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Laura Howard supervises her fourth-grade class at Westmore Elementary in Orem, Utah. Howard said the pre-intern workshop helped her stay on top of preparing six lessons every day.

Effective planning is foundational to success in the classroom. But for many teaching majors who opt for a yearlong internship, staying on top of six lessons every day for an entire school year can be overwhelming.

“Once a school year starts, teachers are super, super busy,” said Teresa Leavitt, associate professor in the Teacher Education Department. “And unfortunately, planning is something that is easy to let slide.” 

Leavitt and associate teaching professors Cecilia Pincock and Kathie Mackay have developed an intensive workshop to set interns up for success. For two days in the spring, “pre-interns” meet with experienced teachers to study grade-specific standards and develop a “curriculum map” for the upcoming school year. Pre-interns are then given two more days to work together to develop lesson plans. “By working together, we can have lots of units of study put together,” said Leavitt. “We have a framework and we have a starting point—and we are so much further ahead than if we did not have these planning days.”

These collaboration days also have immediate benefits: whereas most interns will only know other interns within their district, this workshop connects interns across districts, giving them a wider support group, come fall. The workshop also gives students a deeper understanding of the standards they are expected to teach, which has helped many students feel more confident in the district- or school-level planning days.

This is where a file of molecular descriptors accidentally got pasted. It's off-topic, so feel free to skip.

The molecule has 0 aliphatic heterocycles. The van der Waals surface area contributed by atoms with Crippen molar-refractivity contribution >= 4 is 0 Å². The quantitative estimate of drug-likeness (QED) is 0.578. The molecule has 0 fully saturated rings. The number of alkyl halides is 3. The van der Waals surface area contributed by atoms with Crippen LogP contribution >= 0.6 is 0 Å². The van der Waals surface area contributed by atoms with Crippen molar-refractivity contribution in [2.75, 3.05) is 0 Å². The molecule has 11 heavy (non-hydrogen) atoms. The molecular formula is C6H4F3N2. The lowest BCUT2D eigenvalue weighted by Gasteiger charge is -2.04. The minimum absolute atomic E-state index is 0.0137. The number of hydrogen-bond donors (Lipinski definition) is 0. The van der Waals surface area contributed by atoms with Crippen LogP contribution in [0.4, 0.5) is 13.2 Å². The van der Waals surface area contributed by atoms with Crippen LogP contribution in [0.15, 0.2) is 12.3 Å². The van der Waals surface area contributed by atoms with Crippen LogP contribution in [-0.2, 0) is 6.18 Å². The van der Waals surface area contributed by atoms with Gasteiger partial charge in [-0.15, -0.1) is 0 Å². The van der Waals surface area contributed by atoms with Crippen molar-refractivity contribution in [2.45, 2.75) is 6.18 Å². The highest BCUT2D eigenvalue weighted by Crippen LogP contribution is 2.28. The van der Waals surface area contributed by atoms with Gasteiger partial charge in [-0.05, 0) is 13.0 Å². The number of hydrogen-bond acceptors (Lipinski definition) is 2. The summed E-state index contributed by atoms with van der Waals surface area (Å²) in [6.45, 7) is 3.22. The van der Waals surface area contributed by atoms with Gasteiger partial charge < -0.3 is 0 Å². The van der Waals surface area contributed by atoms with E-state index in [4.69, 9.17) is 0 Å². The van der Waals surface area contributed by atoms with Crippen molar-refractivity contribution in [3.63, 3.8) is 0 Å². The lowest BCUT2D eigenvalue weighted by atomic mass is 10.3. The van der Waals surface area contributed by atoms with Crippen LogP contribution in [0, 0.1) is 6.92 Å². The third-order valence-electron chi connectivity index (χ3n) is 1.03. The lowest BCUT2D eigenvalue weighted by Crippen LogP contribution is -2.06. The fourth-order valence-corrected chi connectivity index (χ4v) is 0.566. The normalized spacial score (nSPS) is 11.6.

Pincock said, “It really helps them be contributing members and feel like they are more on par with their colleagues, instead of just being brand new teachers coming in, not really knowing what is going on and just going along with the flow.”

This year, 63 pre-interns participated in the workshop, but these planning days do not just benefit teaching interns. Leavitt observed that the program has a “trickle-down effect”: 63 interns will be better equipped for their first year of teaching, and their 25 to 30 students will have a better learning experience. Effective planning is not only a key to success but a gift that keeps on giving.


Photographer: Bradley Slade